I read a lot. Go figure.
I know people who do not ever read books for pleasure, including otherwise highly intelligent people I know. I do not understand this. Were y'all that traumatized by your required reading in high school and college?
Anyway ... enough ranting.
As with most other things in my life these days, my reading time suffers, what with all the things I have to do, and the too-much time I seem to spend online. Nevertheless, I've managed to read these titles recently, and I'll keep updating throughout 2001 if I can remember. That last batch down there was from May of 1999. And yes, I did read in the year 2000, I just forgot about this page and didn't update it. Hey man, this site is almost 1,100 pages and it's a one (absentminded) man show!
- The Grapes of Wrath, by John Steinbeck.
- A month or so ago I finally saw the film of this book, and to paraphrase Woody Guthrie, it was just about "the best cussed pitcher I'd ever seen". I'm not sure how I managed to get through high school, college and gradual school without having read this (maybe I'll make scapegoats out of my junior and senior year honors English teachers, while fully realizing that all I had to do was just buy the book and read it). I've just started it. It's relentless, but marvelous.
- Fast Food Nation: The Dark Side of the All-American Meal, by Eric Schlosser
- You'll think twice before eating fast food again. The author freely acknowledges that it all "tastes pretty good" ... you might want to know why, though, and what's behind all this (like "the flavor industry", something you've probably never heard of before). If you're like me, you'll start thinking slow food.
- Pot on the Fire: Further Exploits of a Renegade Cook, by John Thorne with Matt Lewis Thorne
- It's not a cookbook, although there are oodles of recipes in it. It's an example of food writing at its finest, from two people who truly love food and love to share what they know. (In fact, they've been publishing the "Simple Cooking" newsletter for years.) Worth the cover price simply for the chapter on banh mi ("Vietnamese po-boys"), but there's much much more.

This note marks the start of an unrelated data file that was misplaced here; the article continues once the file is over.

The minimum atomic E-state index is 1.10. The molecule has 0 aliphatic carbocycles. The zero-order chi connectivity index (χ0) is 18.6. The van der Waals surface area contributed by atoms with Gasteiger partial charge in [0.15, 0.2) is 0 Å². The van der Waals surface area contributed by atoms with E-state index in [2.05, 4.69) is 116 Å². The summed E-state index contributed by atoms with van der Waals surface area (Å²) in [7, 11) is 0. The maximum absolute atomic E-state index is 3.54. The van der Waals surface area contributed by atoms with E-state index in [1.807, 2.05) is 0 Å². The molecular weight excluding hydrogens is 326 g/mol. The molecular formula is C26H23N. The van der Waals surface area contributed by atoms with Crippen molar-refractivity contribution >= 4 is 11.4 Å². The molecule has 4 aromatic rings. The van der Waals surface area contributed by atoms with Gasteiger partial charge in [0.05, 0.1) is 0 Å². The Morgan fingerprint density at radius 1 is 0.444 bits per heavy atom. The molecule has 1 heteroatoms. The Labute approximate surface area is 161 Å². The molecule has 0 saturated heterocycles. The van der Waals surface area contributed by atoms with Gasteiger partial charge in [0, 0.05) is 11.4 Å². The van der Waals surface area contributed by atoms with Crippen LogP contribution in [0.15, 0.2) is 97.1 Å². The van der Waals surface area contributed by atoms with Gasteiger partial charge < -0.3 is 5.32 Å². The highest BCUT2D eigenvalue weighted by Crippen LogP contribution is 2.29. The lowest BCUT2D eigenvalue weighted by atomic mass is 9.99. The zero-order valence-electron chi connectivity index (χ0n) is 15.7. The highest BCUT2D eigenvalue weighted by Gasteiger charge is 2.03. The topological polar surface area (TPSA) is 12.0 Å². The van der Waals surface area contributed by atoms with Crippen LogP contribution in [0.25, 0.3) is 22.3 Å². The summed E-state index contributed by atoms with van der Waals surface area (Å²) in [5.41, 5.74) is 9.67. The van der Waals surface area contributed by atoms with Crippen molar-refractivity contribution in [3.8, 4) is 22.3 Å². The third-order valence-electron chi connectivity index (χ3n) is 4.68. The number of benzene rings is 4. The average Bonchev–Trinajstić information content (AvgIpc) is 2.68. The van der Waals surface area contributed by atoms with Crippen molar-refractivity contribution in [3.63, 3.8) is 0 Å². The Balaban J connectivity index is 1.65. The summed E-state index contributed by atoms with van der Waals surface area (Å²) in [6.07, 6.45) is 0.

- Calculating God, by Robert J. Sawyer
- SF meets theology in this slightly flawed but enjoyable and fascinating novel about a visit by aliens who tell the first paleontologist they meet that they have scientific proof of the existence of God; i.e., that the universe was deliberately and intelligently designed. It's not plot-driven -- most of the novel consists of conversations between Canadian paleontologist Tom Jericho and an eight-limbed, spiderlike alien named Hollus -- plus the humor could get a bit hokey and silly, as much as I enjoyed it. All in all, though, once you get past Sawyer's conjectures as to how the aliens come to believe what they do, it's completely engrossing. One of the themes I found most interesting was the aliens' proof of the existence of God having come from their science and mathematics, not religion. They're firm and ardent believers in God, but do not worship him as humans do. Recommended.
- Harry Potter and the Sorcerer's Stone
Harry Potter and the Chamber of Secrets
Harry Potter and the Prisoner of Azkaban
Harry Potter and the Goblet of Fire, by J. K. Rowling